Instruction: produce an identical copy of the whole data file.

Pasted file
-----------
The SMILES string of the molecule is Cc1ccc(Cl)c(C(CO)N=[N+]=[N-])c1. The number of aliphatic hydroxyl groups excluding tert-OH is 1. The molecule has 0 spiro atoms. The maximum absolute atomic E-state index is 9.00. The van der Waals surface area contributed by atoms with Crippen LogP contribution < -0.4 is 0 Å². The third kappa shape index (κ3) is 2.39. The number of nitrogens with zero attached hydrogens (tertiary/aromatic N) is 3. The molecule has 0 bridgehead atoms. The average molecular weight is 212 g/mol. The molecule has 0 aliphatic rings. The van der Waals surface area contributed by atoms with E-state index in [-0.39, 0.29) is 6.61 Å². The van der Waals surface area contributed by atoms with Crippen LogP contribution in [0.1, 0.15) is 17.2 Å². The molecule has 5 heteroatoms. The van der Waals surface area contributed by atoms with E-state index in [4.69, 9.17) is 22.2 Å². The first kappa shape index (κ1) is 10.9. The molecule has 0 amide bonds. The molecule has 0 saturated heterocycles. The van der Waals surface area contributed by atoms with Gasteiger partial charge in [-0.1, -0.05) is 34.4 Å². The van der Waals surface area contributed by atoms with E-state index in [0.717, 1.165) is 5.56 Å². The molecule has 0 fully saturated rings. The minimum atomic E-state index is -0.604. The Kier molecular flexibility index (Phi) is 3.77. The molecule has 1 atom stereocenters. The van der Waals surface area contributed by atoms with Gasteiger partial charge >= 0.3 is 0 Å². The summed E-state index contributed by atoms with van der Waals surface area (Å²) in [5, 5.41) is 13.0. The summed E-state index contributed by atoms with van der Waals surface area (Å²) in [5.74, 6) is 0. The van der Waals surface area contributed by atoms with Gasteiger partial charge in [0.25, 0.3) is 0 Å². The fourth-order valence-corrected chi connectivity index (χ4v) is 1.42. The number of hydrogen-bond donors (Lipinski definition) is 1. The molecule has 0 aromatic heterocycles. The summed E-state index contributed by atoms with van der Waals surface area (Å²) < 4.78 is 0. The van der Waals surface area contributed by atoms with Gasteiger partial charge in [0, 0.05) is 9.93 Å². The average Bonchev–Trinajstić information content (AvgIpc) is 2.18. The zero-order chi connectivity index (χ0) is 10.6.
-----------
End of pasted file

The SMILES string of the molecule is Cc1ccc(Cl)c(C(CO)N=[N+]=[N-])c1. The number of aliphatic hydroxyl groups excluding tert-OH is 1. The molecule has 0 spiro atoms. The maximum absolute atomic E-state index is 9.00. The van der Waals surface area contributed by atoms with Crippen LogP contribution < -0.4 is 0 Å². The third kappa shape index (κ3) is 2.39. The number of nitrogens with zero attached hydrogens (tertiary/aromatic N) is 3. The molecule has 0 bridgehead atoms. The average molecular weight is 212 g/mol. The molecule has 0 aliphatic rings. The van der Waals surface area contributed by atoms with E-state index in [-0.39, 0.29) is 6.61 Å². The van der Waals surface area contributed by atoms with Crippen LogP contribution in [0.1, 0.15) is 17.2 Å². The molecule has 5 heteroatoms. The van der Waals surface area contributed by atoms with E-state index in [4.69, 9.17) is 22.2 Å². The first kappa shape index (κ1) is 10.9. The molecule has 0 amide bonds. The molecule has 0 saturated heterocycles. The van der Waals surface area contributed by atoms with Gasteiger partial charge in [-0.1, -0.05) is 34.4 Å². The van der Waals surface area contributed by atoms with E-state index in [0.717, 1.165) is 5.56 Å². The molecule has 0 fully saturated rings. The minimum atomic E-state index is -0.604. The Kier molecular flexibility index (Phi) is 3.77. The molecule has 1 atom stereocenters. The van der Waals surface area contributed by atoms with Gasteiger partial charge >= 0.3 is 0 Å². The summed E-state index contributed by atoms with van der Waals surface area (Å²) in [5, 5.41) is 13.0. The summed E-state index contributed by atoms with van der Waals surface area (Å²) in [5.74, 6) is 0. The van der Waals surface area contributed by atoms with Gasteiger partial charge in [0.25, 0.3) is 0 Å². The fourth-order valence-corrected chi connectivity index (χ4v) is 1.42. The number of hydrogen-bond donors (Lipinski definition) is 1. The molecule has 0 aromatic heterocycles. The summed E-state index contributed by atoms with van der Waals surface area (Å²) < 4.78 is 0. The van der Waals surface area contributed by atoms with Gasteiger partial charge in [0, 0.05) is 9.93 Å². The average Bonchev–Trinajstić information content (AvgIpc) is 2.18. The zero-order chi connectivity index (χ0) is 10.6.